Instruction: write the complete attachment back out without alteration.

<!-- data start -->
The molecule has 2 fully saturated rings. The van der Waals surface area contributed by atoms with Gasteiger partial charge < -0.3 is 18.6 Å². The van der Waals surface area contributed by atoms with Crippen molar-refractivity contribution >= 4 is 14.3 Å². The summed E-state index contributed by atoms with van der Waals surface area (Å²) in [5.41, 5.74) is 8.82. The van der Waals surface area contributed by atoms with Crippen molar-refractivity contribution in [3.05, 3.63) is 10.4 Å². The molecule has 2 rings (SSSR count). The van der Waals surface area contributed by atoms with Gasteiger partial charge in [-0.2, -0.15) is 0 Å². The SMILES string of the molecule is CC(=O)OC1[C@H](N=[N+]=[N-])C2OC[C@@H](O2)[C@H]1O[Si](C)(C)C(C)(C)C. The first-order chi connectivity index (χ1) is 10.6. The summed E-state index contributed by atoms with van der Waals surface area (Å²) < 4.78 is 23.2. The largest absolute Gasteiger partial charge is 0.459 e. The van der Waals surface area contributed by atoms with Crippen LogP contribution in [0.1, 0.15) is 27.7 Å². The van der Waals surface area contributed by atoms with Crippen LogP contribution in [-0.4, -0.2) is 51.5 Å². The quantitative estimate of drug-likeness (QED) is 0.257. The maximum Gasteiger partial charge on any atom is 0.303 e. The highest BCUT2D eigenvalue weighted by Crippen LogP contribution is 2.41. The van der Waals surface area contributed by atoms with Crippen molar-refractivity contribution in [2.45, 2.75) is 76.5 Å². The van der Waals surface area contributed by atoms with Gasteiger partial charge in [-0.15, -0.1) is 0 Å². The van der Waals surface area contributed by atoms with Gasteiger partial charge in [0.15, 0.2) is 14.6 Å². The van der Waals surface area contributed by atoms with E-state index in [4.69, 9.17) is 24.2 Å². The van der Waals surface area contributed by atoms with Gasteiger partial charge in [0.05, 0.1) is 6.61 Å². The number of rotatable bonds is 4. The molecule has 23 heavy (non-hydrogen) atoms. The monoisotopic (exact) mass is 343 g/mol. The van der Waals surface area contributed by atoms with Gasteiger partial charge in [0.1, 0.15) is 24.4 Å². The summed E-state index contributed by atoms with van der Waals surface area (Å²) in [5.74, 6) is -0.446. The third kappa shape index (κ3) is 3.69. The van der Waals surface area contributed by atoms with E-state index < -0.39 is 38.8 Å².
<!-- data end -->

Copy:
The molecule has 2 fully saturated rings. The van der Waals surface area contributed by atoms with Gasteiger partial charge < -0.3 is 18.6 Å². The van der Waals surface area contributed by atoms with Crippen molar-refractivity contribution >= 4 is 14.3 Å². The summed E-state index contributed by atoms with van der Waals surface area (Å²) in [5.41, 5.74) is 8.82. The van der Waals surface area contributed by atoms with Crippen molar-refractivity contribution in [3.05, 3.63) is 10.4 Å². The molecule has 2 rings (SSSR count). The van der Waals surface area contributed by atoms with Gasteiger partial charge in [-0.2, -0.15) is 0 Å². The SMILES string of the molecule is CC(=O)OC1[C@H](N=[N+]=[N-])C2OC[C@@H](O2)[C@H]1O[Si](C)(C)C(C)(C)C. The first-order chi connectivity index (χ1) is 10.6. The summed E-state index contributed by atoms with van der Waals surface area (Å²) < 4.78 is 23.2. The largest absolute Gasteiger partial charge is 0.459 e. The van der Waals surface area contributed by atoms with Crippen LogP contribution in [0.1, 0.15) is 27.7 Å². The van der Waals surface area contributed by atoms with Crippen LogP contribution in [-0.4, -0.2) is 51.5 Å². The quantitative estimate of drug-likeness (QED) is 0.257. The maximum Gasteiger partial charge on any atom is 0.303 e. The highest BCUT2D eigenvalue weighted by Crippen LogP contribution is 2.41. The van der Waals surface area contributed by atoms with Crippen molar-refractivity contribution in [2.45, 2.75) is 76.5 Å². The van der Waals surface area contributed by atoms with Gasteiger partial charge in [-0.15, -0.1) is 0 Å². The van der Waals surface area contributed by atoms with Gasteiger partial charge in [0.15, 0.2) is 14.6 Å². The van der Waals surface area contributed by atoms with E-state index in [4.69, 9.17) is 24.2 Å². The van der Waals surface area contributed by atoms with Gasteiger partial charge in [0.05, 0.1) is 6.61 Å². The number of rotatable bonds is 4. The molecule has 23 heavy (non-hydrogen) atoms. The monoisotopic (exact) mass is 343 g/mol. The van der Waals surface area contributed by atoms with Gasteiger partial charge in [0.1, 0.15) is 24.4 Å². The summed E-state index contributed by atoms with van der Waals surface area (Å²) in [5.74, 6) is -0.446. The third kappa shape index (κ3) is 3.69. The van der Waals surface area contributed by atoms with E-state index < -0.39 is 38.8 Å².